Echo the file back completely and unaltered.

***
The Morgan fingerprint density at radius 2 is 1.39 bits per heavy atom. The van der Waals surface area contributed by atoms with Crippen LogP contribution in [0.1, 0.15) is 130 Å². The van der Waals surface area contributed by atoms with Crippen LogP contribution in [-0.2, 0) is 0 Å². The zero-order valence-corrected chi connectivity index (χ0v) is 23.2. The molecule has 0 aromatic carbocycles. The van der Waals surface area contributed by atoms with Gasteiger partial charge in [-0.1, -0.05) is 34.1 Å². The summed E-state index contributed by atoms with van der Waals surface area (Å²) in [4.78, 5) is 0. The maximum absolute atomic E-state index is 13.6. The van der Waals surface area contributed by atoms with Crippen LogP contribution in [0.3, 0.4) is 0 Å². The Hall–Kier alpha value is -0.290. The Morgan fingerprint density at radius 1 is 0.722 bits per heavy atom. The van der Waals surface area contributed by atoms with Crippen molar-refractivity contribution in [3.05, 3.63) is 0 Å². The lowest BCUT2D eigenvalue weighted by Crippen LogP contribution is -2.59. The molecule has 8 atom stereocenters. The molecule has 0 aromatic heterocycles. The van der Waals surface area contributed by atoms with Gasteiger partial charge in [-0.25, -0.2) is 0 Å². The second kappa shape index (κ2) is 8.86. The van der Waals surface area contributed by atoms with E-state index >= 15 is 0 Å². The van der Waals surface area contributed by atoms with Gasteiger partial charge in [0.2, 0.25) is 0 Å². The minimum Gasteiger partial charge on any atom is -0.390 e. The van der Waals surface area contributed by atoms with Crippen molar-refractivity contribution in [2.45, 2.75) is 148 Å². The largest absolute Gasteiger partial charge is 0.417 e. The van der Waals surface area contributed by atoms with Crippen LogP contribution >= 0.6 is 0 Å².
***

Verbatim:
The Morgan fingerprint density at radius 2 is 1.39 bits per heavy atom. The van der Waals surface area contributed by atoms with Crippen LogP contribution in [0.1, 0.15) is 130 Å². The van der Waals surface area contributed by atoms with Crippen LogP contribution in [-0.2, 0) is 0 Å². The zero-order valence-corrected chi connectivity index (χ0v) is 23.2. The molecule has 0 aromatic carbocycles. The van der Waals surface area contributed by atoms with Gasteiger partial charge in [-0.1, -0.05) is 34.1 Å². The summed E-state index contributed by atoms with van der Waals surface area (Å²) in [4.78, 5) is 0. The maximum absolute atomic E-state index is 13.6. The van der Waals surface area contributed by atoms with Crippen LogP contribution in [0.3, 0.4) is 0 Å². The Hall–Kier alpha value is -0.290. The Morgan fingerprint density at radius 1 is 0.722 bits per heavy atom. The van der Waals surface area contributed by atoms with Crippen molar-refractivity contribution in [3.05, 3.63) is 0 Å². The lowest BCUT2D eigenvalue weighted by Crippen LogP contribution is -2.59. The molecule has 8 atom stereocenters. The molecule has 0 aromatic heterocycles. The van der Waals surface area contributed by atoms with Gasteiger partial charge in [-0.25, -0.2) is 0 Å². The second kappa shape index (κ2) is 8.86. The van der Waals surface area contributed by atoms with E-state index >= 15 is 0 Å². The van der Waals surface area contributed by atoms with Gasteiger partial charge in [0.2, 0.25) is 0 Å². The minimum Gasteiger partial charge on any atom is -0.390 e. The van der Waals surface area contributed by atoms with Crippen molar-refractivity contribution in [2.45, 2.75) is 148 Å². The largest absolute Gasteiger partial charge is 0.417 e. The van der Waals surface area contributed by atoms with Crippen LogP contribution >= 0.6 is 0 Å².